Recently, some of the remaining Forbes editors and writers were given blogs, from which solicitations have been made to outsider contributions, which appear under the Forbes banner. To formalize the new design/product program, called "AdVoice, Forbes will launch a redesigned magazine and website this week which will give "advocacy groups or corporations such as Ford or Pfizer the same voice and same distribution tools as Forbes staffers, not to mention the Forbes brand," according to Advertising Age's Michael Learmonth.
But D'Vorkin says it's just a more "scalable content-creation model ... [in which] the marketer or advertiser is part of the Forbes environment, the news environment."
This may sound like heresy coming, as it does, from a veteran journalist, but he takes the position that in a world of fewer journalists and a shrinking pool of business media, how can companies get the word out? AdVoice intends to facilitate the communications process by enabling corporations to become participants in the publishing process (and take another step toward becoming media companies; something yours truly has discussed in earlier columns).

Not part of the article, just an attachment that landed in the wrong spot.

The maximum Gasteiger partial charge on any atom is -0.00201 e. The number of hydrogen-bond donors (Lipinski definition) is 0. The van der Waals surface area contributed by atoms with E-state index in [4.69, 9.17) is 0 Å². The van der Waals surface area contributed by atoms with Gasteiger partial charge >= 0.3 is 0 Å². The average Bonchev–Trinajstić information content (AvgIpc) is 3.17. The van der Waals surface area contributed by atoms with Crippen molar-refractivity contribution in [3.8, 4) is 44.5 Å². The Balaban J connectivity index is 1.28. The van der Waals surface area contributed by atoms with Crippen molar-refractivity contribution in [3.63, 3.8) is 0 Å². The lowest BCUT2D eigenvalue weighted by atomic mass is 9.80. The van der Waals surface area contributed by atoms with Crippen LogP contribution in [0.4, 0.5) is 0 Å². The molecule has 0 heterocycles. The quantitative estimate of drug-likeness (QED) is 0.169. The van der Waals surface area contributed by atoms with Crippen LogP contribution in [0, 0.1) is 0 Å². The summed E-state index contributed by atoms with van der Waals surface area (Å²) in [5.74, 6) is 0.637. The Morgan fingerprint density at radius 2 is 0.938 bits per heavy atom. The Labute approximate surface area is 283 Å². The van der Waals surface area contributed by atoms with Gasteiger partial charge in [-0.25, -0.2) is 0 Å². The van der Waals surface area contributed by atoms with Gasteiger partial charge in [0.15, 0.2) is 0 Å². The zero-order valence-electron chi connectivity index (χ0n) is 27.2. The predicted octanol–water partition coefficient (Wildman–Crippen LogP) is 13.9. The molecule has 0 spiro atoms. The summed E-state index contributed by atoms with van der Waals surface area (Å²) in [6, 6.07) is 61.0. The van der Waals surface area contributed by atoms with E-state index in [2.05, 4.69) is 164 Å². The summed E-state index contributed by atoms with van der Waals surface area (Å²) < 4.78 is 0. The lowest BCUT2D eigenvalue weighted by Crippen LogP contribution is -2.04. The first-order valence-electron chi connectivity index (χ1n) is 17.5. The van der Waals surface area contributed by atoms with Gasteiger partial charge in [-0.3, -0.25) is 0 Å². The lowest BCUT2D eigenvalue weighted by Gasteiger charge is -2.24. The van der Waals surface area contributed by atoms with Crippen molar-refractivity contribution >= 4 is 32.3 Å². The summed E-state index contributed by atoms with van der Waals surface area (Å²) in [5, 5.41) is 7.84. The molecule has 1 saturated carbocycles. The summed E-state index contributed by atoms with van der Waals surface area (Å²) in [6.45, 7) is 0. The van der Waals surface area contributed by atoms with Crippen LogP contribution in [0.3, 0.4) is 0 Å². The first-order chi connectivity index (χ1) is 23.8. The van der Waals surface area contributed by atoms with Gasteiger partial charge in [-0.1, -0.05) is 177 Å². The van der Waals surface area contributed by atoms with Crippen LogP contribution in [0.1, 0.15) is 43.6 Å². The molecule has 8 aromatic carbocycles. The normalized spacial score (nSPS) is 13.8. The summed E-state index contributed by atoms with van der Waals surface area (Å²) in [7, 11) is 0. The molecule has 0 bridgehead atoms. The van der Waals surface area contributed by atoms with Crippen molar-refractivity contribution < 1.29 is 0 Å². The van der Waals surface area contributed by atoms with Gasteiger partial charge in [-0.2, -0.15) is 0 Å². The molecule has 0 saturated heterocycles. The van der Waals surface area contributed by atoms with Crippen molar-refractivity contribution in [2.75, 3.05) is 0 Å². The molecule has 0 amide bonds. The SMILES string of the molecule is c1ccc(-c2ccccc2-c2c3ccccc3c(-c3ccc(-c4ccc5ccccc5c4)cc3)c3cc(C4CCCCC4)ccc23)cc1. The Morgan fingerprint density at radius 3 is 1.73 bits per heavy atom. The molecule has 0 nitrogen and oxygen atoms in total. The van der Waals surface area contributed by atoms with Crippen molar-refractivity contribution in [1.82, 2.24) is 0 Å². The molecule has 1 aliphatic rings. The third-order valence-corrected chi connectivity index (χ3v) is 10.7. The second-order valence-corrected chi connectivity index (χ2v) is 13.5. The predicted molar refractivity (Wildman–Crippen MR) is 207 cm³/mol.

Again to quote Ad Age, "For the last, however many, decades of traditional media ... You're an advertiser so stuff can only go here. And our stuff? It goes right here. But there's a flow of content that's contextual. Anything can appear in any place as long as it's contextual -- that's the web, and we are bringing that sensibility to the magazine."
Is "context," then, to become the dominant editorial criterion of our age? Will ad agencies and PR shops be allowed to buy, on behalf of their clients (i.e., Johnson & Johnson, the Egg Board, BP, Toyota, Citicorp, etc.) editorial space in order to pen and publish contextual rebuttals not subject to journalistic scrutiny?
Forbes even plans to offer assistance to help position marketers' content so it becomes contextually compatible. Sure seems like the dawning of a brand new day to me.